So the other day I was setting up public key authentication for one of my users, which is usually very straightforward: generate a private/public key pair, stick the private key into user's .ssh dir, set dir permissions to 0700, private key permissions to 0600, stick the public key into the authorized_keys file on the server, and the job's done. However, this time, no matter what I was doing, the public key was being rejected or ignored and the system was moving on to the keyboard-interactive authentication.
Debugging on the client side with -v didn't help much:
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[email protected]:~/svn/b2/Fetch/LinkChecker> ssh -v [email protected] OpenSSH_4.6p1, OpenSSL 0.9.8e 23 Feb 2007 ... lots of boring shit ... debug1: Found key in /home/artem/.ssh/known_hosts:1 debug1: ssh_rsa_verify: signature correct ... more boring shit ... debug1: Authentications that can continue: publickey,keyboard-interactive debug1: Next authentication method: publickey debug1: Offering public key: debug1: Authentications that can continue: publickey,keyboard-interactive debug1: Offering public key: debug1: Authentications that can continue: publickey,keyboard-interactive debug1: Offering public key: /home/artem/.ssh/id_rsa debug1: Authentications that can continue: publickey,keyboard-interactive debug1: Trying private key: /home/artem/.ssh/id_dsa debug1: Next authentication method: keyboard-interactive Password:
After breaking my head over possible reasons why the pile of junk that thinks it's smarter than me next to my feet doesn't work, kicking it a few times, and observing the same result, I turned to debugging the ssh daemon itself – sshd.
- The -d option disables the daemon mode and enables debug mode, in which only 1 connection is accepted for the lifetime of the server, after which it simply quits.
- -dd simply enables a more detailed output.
- -e switches this debug output from a log file to STDOUT.
However, to free up port 22, I had to stop the daemon that was already running, or else a "Bind to port 22 on 0.0.0.0 failed: Address already in use." error appeared (duh). An interesting question though, especially for people doing this to remote boxes, what happens when one stops sshd? Ever thought of doing that but instead ran over to your mommy crying like a little girl? Well, fear no more, because I'll tell you exactly what happens:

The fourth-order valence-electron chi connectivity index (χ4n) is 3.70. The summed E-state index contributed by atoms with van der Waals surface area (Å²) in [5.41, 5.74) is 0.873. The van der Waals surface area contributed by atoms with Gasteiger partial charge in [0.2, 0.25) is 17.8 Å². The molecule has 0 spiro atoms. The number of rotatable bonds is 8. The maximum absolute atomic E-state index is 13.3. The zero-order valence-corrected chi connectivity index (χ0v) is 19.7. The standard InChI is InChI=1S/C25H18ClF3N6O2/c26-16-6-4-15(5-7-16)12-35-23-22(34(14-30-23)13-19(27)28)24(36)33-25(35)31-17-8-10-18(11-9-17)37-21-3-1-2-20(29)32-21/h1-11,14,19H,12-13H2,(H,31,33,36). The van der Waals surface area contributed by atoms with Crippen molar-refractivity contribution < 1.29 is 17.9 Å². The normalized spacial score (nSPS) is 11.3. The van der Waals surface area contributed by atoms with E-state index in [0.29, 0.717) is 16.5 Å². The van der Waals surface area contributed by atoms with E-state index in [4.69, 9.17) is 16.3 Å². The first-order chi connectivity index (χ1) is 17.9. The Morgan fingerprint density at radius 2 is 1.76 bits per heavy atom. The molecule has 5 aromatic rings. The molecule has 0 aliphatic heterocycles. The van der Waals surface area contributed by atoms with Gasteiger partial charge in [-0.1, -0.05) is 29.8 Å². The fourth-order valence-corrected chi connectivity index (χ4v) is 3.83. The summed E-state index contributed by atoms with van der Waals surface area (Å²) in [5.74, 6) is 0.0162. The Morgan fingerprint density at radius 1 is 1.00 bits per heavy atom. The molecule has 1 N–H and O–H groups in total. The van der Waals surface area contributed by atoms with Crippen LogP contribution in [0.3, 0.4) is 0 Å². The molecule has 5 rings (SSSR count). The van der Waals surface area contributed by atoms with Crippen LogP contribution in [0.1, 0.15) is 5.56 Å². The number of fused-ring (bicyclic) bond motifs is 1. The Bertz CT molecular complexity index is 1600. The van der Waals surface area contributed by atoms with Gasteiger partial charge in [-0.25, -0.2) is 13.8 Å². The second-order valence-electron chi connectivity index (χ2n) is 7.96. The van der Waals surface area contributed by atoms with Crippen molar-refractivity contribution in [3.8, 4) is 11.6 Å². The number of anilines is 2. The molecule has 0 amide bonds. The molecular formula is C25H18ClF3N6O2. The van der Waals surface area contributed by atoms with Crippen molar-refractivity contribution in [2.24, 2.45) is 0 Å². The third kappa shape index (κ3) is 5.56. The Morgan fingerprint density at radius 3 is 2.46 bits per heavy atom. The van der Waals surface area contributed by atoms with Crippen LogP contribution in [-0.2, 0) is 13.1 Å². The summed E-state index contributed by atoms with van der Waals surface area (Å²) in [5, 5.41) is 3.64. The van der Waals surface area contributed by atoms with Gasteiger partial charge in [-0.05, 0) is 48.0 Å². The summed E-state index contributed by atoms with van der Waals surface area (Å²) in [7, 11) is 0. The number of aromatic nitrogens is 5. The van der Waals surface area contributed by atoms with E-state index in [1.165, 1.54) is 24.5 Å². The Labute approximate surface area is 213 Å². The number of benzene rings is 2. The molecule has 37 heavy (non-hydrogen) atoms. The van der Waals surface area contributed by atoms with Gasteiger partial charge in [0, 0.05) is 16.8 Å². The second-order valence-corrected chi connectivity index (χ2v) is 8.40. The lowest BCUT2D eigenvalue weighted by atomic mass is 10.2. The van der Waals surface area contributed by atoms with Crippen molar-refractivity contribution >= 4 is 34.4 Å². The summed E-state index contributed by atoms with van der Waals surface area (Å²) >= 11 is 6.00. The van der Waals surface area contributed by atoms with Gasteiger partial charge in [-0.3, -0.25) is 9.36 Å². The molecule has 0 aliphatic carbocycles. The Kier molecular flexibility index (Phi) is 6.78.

- New users will have their connection refused.
- Your own connection will not be interrrupted. sshd works by spawning a new instance of itself for every incoming connection, so your own sshd process will stay in memory.
So where was I?
/usr/sbin/sshd -dd -e
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... Authentication refused: bad ownership or modes for directory /home/monkey ... Failed publickey for monkey from 192.168.1.30 port 56287 ssh2
AhA!! (emphasis on the last 'a'). What have we here?
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[email protected]:~> cd /home/ [email protected]:/home/> l drwxrwx--- 29 monkey users 4096 2008-08-06 23:14 monkey/ DeathStar:/home/ # chmod 755 monkey drwxr-xr-x 29 monkey users 4096 2008-08-06 23:14 monkey/ [email protected]:~/svn/b2/Fetch/LinkChecker> ssh -v [email protected] OpenSSH_4.6p1, OpenSSL 0.9.8e 23 Feb 2007 debug1: Reading configuration data /etc/ssh/ssh_config debug1: Applying options for * debug1: Connecting to 192.168.1.30 [192.168.1.30] port 22. debug1: Connection established. debug1: identity file /home/artem/.ssh/id_rsa type 1 debug1: identity file /home/artem/.ssh/id_dsa type -1 debug1: Remote protocol version 2.0, remote software version OpenSSH_4.6 debug1: match: OpenSSH_4.6 pat OpenSSH* ...
Connection established, all systems are go, the key has been accepted.
P.S. Don't forget to /etc/init.d/sshd start. 😉
In the meantime, if you found this article useful, feel free to buy me a cup of coffee below.